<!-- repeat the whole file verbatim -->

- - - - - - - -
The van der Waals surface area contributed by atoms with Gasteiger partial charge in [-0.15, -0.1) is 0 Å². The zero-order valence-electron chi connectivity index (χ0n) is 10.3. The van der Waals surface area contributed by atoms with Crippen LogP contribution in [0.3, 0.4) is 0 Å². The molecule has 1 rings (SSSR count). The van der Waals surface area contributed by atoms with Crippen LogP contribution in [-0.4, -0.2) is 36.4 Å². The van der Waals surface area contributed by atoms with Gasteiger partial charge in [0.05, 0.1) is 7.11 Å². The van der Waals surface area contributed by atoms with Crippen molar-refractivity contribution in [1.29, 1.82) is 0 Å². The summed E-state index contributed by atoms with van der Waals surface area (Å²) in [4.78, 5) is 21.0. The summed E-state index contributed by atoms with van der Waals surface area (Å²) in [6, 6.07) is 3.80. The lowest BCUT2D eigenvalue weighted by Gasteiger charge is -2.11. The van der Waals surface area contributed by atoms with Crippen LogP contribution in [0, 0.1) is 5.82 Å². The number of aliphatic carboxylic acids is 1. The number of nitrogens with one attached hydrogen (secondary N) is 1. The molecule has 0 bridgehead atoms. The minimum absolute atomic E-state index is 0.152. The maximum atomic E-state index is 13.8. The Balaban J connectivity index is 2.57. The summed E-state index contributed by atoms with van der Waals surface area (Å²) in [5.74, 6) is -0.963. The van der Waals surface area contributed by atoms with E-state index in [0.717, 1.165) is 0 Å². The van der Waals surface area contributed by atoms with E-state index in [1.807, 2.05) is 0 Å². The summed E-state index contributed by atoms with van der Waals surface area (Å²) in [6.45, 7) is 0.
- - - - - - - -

The van der Waals surface area contributed by atoms with Gasteiger partial charge in [-0.15, -0.1) is 0 Å². The zero-order valence-electron chi connectivity index (χ0n) is 10.3. The van der Waals surface area contributed by atoms with Crippen LogP contribution in [0.3, 0.4) is 0 Å². The molecule has 1 rings (SSSR count). The van der Waals surface area contributed by atoms with Crippen LogP contribution in [-0.4, -0.2) is 36.4 Å². The van der Waals surface area contributed by atoms with Gasteiger partial charge in [0.05, 0.1) is 7.11 Å². The van der Waals surface area contributed by atoms with Crippen molar-refractivity contribution in [1.29, 1.82) is 0 Å². The summed E-state index contributed by atoms with van der Waals surface area (Å²) in [4.78, 5) is 21.0. The summed E-state index contributed by atoms with van der Waals surface area (Å²) in [6, 6.07) is 3.80. The lowest BCUT2D eigenvalue weighted by Gasteiger charge is -2.11. The van der Waals surface area contributed by atoms with Crippen LogP contribution in [0, 0.1) is 5.82 Å². The number of aliphatic carboxylic acids is 1. The number of nitrogens with one attached hydrogen (secondary N) is 1. The molecule has 0 bridgehead atoms. The minimum absolute atomic E-state index is 0.152. The maximum atomic E-state index is 13.8. The Balaban J connectivity index is 2.57. The summed E-state index contributed by atoms with van der Waals surface area (Å²) in [5.74, 6) is -0.963. The van der Waals surface area contributed by atoms with E-state index in [0.717, 1.165) is 0 Å². The van der Waals surface area contributed by atoms with E-state index in [1.807, 2.05) is 0 Å². The summed E-state index contributed by atoms with van der Waals surface area (Å²) in [6.45, 7) is 0.